Archive for the ‘Rehab’ Category

How to Treat a Sprained Ankle

Posted: December 11, 2011 by Roberts in Injuries, Rehab
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A sprained ankle is the most common sport injury, though not the worst.  If not treated properly, it could stall an exercise routine or sports career by several months.  Initial treatment is vital to the long term success of recovery from the sprained ankle. 

First, to review, there are simple steps that need to be taken after a sprain has occurred.  It is commonly referred to as the R-I-C-E method.  Acronyms make things so easy to remember, don’t they? 

R – Rest:

Stay off the ankle whenever possible.  At first it may seem impossible to use the ankle.  Over time, as it recovers, there is a danger of stressing the ankle before it has fully recovered.  Exercise during the first few days should be limited to swimming and cycling.  Never push yourself beyond what your ankle is capable of.

I – Ice:

Icing should be done in 15 – 20 minutes, once an hour.  Icing should be done as soon as possible after the injury.  Icing is most effective for the first 48 hours to fight swelling.  You can use a Ziploc bag of ice (with a little water), ice pack, steak or a bag of peas.  Ice needs to be applied soon and often.  Just do not ice for more than twenty minutes, as frostbite does not help the injury.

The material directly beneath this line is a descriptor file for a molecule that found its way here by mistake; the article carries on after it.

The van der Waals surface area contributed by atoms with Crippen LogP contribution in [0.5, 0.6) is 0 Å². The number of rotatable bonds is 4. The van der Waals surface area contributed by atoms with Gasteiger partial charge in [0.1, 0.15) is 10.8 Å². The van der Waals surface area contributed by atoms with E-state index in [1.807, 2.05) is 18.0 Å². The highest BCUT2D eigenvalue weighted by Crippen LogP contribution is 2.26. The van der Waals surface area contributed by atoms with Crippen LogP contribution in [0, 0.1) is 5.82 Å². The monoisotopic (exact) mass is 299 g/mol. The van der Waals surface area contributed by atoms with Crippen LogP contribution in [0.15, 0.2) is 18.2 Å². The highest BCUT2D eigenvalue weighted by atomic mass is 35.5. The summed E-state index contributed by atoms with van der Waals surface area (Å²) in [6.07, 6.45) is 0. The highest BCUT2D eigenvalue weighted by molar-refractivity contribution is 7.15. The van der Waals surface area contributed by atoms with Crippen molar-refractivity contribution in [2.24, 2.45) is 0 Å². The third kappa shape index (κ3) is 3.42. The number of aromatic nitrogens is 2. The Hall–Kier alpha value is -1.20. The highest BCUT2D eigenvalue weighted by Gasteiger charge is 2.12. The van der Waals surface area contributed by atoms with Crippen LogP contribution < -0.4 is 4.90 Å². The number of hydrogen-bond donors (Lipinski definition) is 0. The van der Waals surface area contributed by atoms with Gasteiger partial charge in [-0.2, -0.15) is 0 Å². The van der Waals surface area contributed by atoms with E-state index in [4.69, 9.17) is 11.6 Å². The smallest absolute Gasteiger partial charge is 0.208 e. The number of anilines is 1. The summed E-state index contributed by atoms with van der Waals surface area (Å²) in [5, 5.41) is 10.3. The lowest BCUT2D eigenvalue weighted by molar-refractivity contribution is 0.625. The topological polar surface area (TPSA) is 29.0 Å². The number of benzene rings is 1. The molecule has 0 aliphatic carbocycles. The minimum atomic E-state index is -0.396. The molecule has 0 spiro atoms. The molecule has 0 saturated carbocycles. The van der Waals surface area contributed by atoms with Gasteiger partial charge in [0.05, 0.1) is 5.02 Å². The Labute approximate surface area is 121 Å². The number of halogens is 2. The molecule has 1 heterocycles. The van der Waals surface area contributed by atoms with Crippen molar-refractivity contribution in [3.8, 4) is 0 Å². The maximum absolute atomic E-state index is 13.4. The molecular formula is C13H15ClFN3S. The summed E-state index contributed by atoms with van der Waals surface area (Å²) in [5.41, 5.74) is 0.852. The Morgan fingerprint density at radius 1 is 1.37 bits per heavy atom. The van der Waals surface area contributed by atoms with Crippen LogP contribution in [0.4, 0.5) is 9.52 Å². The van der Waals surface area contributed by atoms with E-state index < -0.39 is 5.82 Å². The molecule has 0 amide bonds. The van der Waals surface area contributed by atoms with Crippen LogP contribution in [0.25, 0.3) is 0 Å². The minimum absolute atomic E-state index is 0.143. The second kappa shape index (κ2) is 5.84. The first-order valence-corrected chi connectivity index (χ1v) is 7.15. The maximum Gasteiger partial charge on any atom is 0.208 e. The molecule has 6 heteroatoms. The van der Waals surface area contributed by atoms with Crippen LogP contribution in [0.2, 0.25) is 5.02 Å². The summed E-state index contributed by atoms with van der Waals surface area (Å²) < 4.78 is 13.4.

C – Compression:

Compression can be done with an Ace bandage wrap or a brace purchased from any drug store.  It should be snug, but not constraining.  Compression is important when the foot is not elevated and will have any strain placed on it.  Moreover, wear shoes, not sandals or flip flops.  The additional support can only help.  At the end of this article you will find a video demonstrating how to wrap an ankle properly after an injury.

E – Elevation:

The ankle needs to be elevated when you are not walking.  Elevation refers to a level higher than you heart.  This, in addition to the other guidelines, will reduce and minimize swelling.  A couple pillows or a folded thick blanket under the ankle should be enough elevation.  This will help in circulation of the blood through the ankle.